#Woman2Woman HIV Campaign Gets Black Women Talking & Tested

These days, many people get their health news and information via social media, so it’s always a blessing when a compelling image can stop you mid-scroll through your feed AND it comes with an equally compelling message. The Centers for Disease Control (CDC) recently rolled out its #Woman2Woman social media campaign to encourage Black women to get tested for HIV, using striking imagery and true-to-life situations many can relate to.

“[CDC] developed the series to reach and appeal to broader segments of Black women in ways that are relevant to their lives, but also helps them recognize their personal risk for HIV – since we know so many people tend to underestimate their risk,” a CDC spokesperson shared via an email to BlackDoctor.org. “The goal here was to use attention-grabbing visuals, and share messaging that contextualizes the risk of HIV and provides additional considerations.”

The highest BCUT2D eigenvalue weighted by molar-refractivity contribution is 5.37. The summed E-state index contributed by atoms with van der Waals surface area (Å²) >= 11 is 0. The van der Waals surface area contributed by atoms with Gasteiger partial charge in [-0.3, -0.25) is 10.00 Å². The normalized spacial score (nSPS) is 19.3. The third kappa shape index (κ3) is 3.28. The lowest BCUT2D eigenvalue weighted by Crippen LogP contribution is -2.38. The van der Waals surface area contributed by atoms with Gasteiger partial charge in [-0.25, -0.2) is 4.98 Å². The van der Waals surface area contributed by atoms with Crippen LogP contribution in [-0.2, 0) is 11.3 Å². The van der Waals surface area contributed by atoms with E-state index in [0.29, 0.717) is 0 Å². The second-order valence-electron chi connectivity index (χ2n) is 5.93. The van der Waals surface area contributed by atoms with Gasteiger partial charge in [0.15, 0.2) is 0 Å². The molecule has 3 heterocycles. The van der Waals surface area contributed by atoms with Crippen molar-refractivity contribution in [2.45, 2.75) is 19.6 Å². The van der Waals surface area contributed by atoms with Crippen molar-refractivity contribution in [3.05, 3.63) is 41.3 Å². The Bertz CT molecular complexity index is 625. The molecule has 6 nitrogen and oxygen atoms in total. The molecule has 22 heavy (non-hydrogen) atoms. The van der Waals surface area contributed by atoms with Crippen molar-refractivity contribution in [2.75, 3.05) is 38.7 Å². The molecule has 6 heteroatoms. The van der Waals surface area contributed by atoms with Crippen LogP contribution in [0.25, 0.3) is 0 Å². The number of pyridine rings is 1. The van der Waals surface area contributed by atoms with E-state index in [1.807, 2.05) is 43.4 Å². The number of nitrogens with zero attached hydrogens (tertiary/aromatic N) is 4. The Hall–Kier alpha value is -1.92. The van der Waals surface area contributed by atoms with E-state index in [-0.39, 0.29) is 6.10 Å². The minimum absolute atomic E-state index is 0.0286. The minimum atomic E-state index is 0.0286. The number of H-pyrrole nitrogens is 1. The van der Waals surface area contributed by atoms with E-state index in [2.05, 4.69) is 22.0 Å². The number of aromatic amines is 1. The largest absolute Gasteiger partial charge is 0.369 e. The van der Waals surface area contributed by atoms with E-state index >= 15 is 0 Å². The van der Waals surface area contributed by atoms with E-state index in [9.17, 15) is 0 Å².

Black women remain at high risk for HIV, and represent 64% of all women living with HIV in the United States, according to the CDC.  In good news, new HIV infections among Black women are decreasing. Between 2008 and 2010, new infections decreased by 21% among black women. Despite this encouraging news, Black women remain heavily impacted by HIV – and there’s much more to be done. It’s estimated that 1 in 32 Black women will be infected with HIV in their lifetimes if current trends continue.

The new social-media friendly images are part of the Take Charge. Take the Test.™  campaign that aims to help African American women recognize their risk of getting HIV and empowers them with the information they need to take charge of their health.

With #Woman2Woman, the CDC hopes the images are a way for Black women (and those who love them) to socially share the message of HIV testing and reach their family and friends without calling them out or having the hard conversations that can easily strain relationships.

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